HC Deb 22 June 1993 vol 227 cc159-61
7. Mr. Tyler

To ask the Secretary of State for Defence what examination he has made of the decision-taking process on the Trident refitting contract with a view to improving the consistency and orderliness of such processes.

Mr. Rifkind

The issues involved are complex, and involve significant sums of public money. A wide range of factors bear on the issues, and I am satisfied that the assessment is being properly conducted.

Mr. Tyler

Is that not the most extraordinarily complacent reply? It is 13 months since the bids had to be in from the two yards. Before Christmas, the Minister of State told me from the Dispatch Box that the decision would be out in a matter of days, perhaps weeks. The loyal work forces at Rosyth and Devonport have waited patiently for months. They are on tenterhooks—their livelihoods are at stake and their families do not know what will happen. The whole economy of that area of Scotland and the south-west of England has been waiting for this hide-and-seek game to end.

Mr. Rifkind

I understand the points made by the hon. Gentleman, but I make no apology for the time that it is taking to reach the proper conclusion. That time has already resulted in savings to the taxpayer and the Royal Navy that are likely to be in excess of £250 million, compared to what the original cost of the nuclear refitting was expected to be. The hon. Gentleman will appreciate that the Royal Navy will benefit substantially from those savings, so it is right and proper that we should address those matters in that way.

Mr. Streeter

As someone who has always supported Trident, may I ask whether my right hon. and learned Friend is aware that the delay in awarding the contract is seriously undermining the morale of my constituents, and holding back the recovery that would otherwise be bursting forth in the south-west? Is he aware of what the people of Rosyth and Plymouth are going through while we await the decision? When will it be made?

Mr. Rifkind

I appreciate the points made by my hon. Friend. He will appreciate that the two companies involved—one in Plymouth and one in Rosyth—have, over the past six months, sent several refinements of their proposals, which inevitably have required time for consideration. Ministers are now considering the conclusions that should be reached, and I hope that an announcement can be made in the near future. It is important that the matters are properly addressed. I am anxious, as is my hon. Friend, to bring the uncertainty to an end.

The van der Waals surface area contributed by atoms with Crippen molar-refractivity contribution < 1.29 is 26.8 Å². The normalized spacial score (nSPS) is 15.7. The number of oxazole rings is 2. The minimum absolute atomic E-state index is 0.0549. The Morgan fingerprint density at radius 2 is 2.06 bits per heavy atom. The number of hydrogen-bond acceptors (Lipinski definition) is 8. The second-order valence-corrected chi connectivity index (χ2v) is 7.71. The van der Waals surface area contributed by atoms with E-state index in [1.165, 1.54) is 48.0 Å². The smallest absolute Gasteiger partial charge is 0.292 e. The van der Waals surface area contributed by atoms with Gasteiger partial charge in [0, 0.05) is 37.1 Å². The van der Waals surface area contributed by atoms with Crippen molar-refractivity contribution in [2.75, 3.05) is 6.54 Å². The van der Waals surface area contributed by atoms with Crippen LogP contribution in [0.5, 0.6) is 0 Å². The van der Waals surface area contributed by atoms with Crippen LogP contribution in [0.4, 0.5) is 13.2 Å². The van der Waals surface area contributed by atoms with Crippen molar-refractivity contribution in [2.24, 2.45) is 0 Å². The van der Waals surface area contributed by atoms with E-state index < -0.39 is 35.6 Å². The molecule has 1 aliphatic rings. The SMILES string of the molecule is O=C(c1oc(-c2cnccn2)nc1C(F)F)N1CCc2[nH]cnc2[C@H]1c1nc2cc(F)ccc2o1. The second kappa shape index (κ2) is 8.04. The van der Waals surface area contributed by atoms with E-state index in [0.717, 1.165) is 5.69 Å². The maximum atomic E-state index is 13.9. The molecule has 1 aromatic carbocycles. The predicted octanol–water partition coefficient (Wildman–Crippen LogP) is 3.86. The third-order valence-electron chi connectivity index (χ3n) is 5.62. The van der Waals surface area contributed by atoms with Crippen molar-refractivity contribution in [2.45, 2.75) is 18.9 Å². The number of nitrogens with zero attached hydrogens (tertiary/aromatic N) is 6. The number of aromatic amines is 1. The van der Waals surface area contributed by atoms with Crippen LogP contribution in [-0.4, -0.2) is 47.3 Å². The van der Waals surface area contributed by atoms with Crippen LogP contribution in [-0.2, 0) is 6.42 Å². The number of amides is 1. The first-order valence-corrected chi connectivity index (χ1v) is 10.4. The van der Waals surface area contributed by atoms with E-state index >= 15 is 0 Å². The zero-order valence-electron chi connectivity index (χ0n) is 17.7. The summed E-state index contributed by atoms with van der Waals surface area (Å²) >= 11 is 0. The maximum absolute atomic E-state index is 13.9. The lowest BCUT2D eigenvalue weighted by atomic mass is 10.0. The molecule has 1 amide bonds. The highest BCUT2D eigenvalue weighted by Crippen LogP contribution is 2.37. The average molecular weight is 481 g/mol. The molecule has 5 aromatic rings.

Mr. Foulkes

The Secretary of State must realise that it is now over four months since he announced in a written answer that he planned to continue with two dockyards, but without saying how that would be achieved. As the hon. Member for North Cornwall (Mr. Tyler) rightly said, that is causing dismay and increasing division between Scotland and the south-west of England.

Can the Secretary of State at least say, first, that he will continue a submarine refitting capability at both yards and, secondly, that the yard that does not get the Trident refit will get at least 10 years' guarantee of submarine and surface refitting? It is in the strategic and employment interests of the United Kingdom to keep both yards fully operational.

Mr. Rifkind

I am glad that the hon. Gentleman shares our desire to see a decision on this matter, which hopefully will be possible. I simply do not believe that it is. possible to continue nuclear submarine refitting at both yards. The cost of the Trident work is so substantial that the expenditure required to provide a nuclear submarine refitting capability at both yards would be a gross waste of public funds, and I cannot endorse the hon. Gentleman's suggestion.

Mr. Gallie

Can my right hon. and learned Friend confirm the wisdom of the last four Conservative Secretaries of State for Defence, who assured Rosyth's future based on the successful achievements in the refitting and servicing of Britain's nuclear deterrent fleet?

Mr. Rifkind

Both Rosyth's and Devonport's future are assured, because some time ago we said that, in the interests of ensuring competition and therefore the best benefit to the taxpayer, we proposed to continue with two royal dockyards. I know that that will give great pleasure not only to my hon. Friend but to those who are anxious to ensure that the taxpayer and the Royal Navy get the. most competitive bids not only for its submarine work but for its surface ship work.

Forward to